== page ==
The major routes across the region are mostly dual-carriageway. Near the cities they can be congested in rush hour, and on fine Sunday afternoons as city-dwellers head home from the countryside. The main roads are:

  • A1 from the south, passing Darlington, Durham and Newcastle, then continuing to Berwick-upon-Tweed and Edinburgh
  • A19 branches off A1 in Yorkshire and runs north nearer the coast, via Middlesbrough and Sunderland and bypassing Newcastle
  • A69 connects Newcastle and Carlisle
  • A66 (several long sections undivided) runs from Darlington over the Pennines to meet M6 at Penrith in the Lake District
  • A68 (an undivided highway) switch-backs across the hills from Darlington to Jedburgh and Edinburgh

The road network in the North East is decent, however traffic can build up severely, particularly on approaches to cities and on the A1 and A19 roads. For this reason it is often best to use public transport to get around the region, especially in urban areas.

By Boat

Ferries sail overnight from IJmuiden near Amsterdam to North Shields, 7 miles east of Newcastle.

The Shields Ferry crosses the mouth of the Tyne between South Shields and North Shields every 30 mins, a seven-minute ride. Foot passengers and bikes only; both ferry piers are served by the Metro.

The Tees Transporter Bridge is a weird contraption: it’s a gondola slung beneath a slender metal bridge that carries vehicles and others across the river between Middlesbrough (south bank) and Port Clarence, Stockton (north bank).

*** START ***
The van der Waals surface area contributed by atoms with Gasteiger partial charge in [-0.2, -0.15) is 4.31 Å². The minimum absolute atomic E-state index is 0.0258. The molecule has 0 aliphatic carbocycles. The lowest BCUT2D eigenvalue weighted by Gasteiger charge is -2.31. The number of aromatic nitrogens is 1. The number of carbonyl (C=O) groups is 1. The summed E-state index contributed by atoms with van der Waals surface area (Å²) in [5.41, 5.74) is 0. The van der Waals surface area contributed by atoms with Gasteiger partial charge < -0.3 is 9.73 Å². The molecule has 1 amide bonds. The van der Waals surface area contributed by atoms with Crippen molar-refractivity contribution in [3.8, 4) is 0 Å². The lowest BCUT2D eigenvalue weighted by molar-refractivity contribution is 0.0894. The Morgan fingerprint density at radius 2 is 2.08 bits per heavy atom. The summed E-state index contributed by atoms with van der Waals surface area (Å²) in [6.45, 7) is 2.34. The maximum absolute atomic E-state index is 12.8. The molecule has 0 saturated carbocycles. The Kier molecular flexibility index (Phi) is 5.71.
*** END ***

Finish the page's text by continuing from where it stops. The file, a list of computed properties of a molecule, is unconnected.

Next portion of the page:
By Bike

Several cycle routes pass through the area and this can be a quick way to get around the region. In particular, National Cycling Route 1 runs along the coast and is arguably one of the most scenic routes in the country around places such as Bamburgh.

On Foot

The cities of the North East sprawl out, but their areas of interest are usually compact and best explored on foot.

Hadrian’s Wall path stretches coast-to-coast from Wallsend to Carlisle. The eastern section is modern, but west of Newcastle the route follows the Roman wall.

The Pennine Way is at the west edge of the region, bordering Cumbria, then turns east for several miles to coincide with Hadrian’s wall path. It then resumes its march north to the Cheviots and into Scotland.

Both these long-distance paths have multiple ac